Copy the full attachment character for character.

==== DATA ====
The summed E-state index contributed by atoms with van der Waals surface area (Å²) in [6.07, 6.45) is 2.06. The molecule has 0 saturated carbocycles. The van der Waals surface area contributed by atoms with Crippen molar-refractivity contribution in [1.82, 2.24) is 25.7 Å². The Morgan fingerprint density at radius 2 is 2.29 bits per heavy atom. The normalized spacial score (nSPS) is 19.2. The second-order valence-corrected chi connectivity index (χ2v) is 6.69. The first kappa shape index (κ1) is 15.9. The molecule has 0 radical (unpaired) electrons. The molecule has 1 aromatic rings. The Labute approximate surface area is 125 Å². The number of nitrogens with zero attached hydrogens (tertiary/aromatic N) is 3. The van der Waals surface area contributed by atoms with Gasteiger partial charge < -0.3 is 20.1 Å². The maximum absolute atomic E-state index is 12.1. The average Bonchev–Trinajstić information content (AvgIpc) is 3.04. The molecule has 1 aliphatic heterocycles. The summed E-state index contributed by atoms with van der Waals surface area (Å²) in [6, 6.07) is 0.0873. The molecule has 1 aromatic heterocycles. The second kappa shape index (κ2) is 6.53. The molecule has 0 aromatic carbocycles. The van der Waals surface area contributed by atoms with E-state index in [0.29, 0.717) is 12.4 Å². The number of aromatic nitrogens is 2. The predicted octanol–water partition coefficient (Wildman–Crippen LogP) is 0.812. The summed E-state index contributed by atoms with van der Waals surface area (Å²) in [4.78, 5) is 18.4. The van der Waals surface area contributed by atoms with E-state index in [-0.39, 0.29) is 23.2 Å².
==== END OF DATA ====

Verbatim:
The summed E-state index contributed by atoms with van der Waals surface area (Å²) in [6.07, 6.45) is 2.06. The molecule has 0 saturated carbocycles. The van der Waals surface area contributed by atoms with Crippen molar-refractivity contribution in [1.82, 2.24) is 25.7 Å². The Morgan fingerprint density at radius 2 is 2.29 bits per heavy atom. The normalized spacial score (nSPS) is 19.2. The second-order valence-corrected chi connectivity index (χ2v) is 6.69. The first kappa shape index (κ1) is 15.9. The molecule has 0 radical (unpaired) electrons. The molecule has 1 aromatic rings. The Labute approximate surface area is 125 Å². The number of nitrogens with zero attached hydrogens (tertiary/aromatic N) is 3. The van der Waals surface area contributed by atoms with Gasteiger partial charge < -0.3 is 20.1 Å². The maximum absolute atomic E-state index is 12.1. The average Bonchev–Trinajstić information content (AvgIpc) is 3.04. The molecule has 1 aliphatic heterocycles. The summed E-state index contributed by atoms with van der Waals surface area (Å²) in [6, 6.07) is 0.0873. The molecule has 1 aromatic heterocycles. The second kappa shape index (κ2) is 6.53. The molecule has 0 aromatic carbocycles. The van der Waals surface area contributed by atoms with E-state index in [0.29, 0.717) is 12.4 Å². The number of aromatic nitrogens is 2. The predicted octanol–water partition coefficient (Wildman–Crippen LogP) is 0.812. The summed E-state index contributed by atoms with van der Waals surface area (Å²) in [4.78, 5) is 18.4. The van der Waals surface area contributed by atoms with E-state index in [-0.39, 0.29) is 23.2 Å².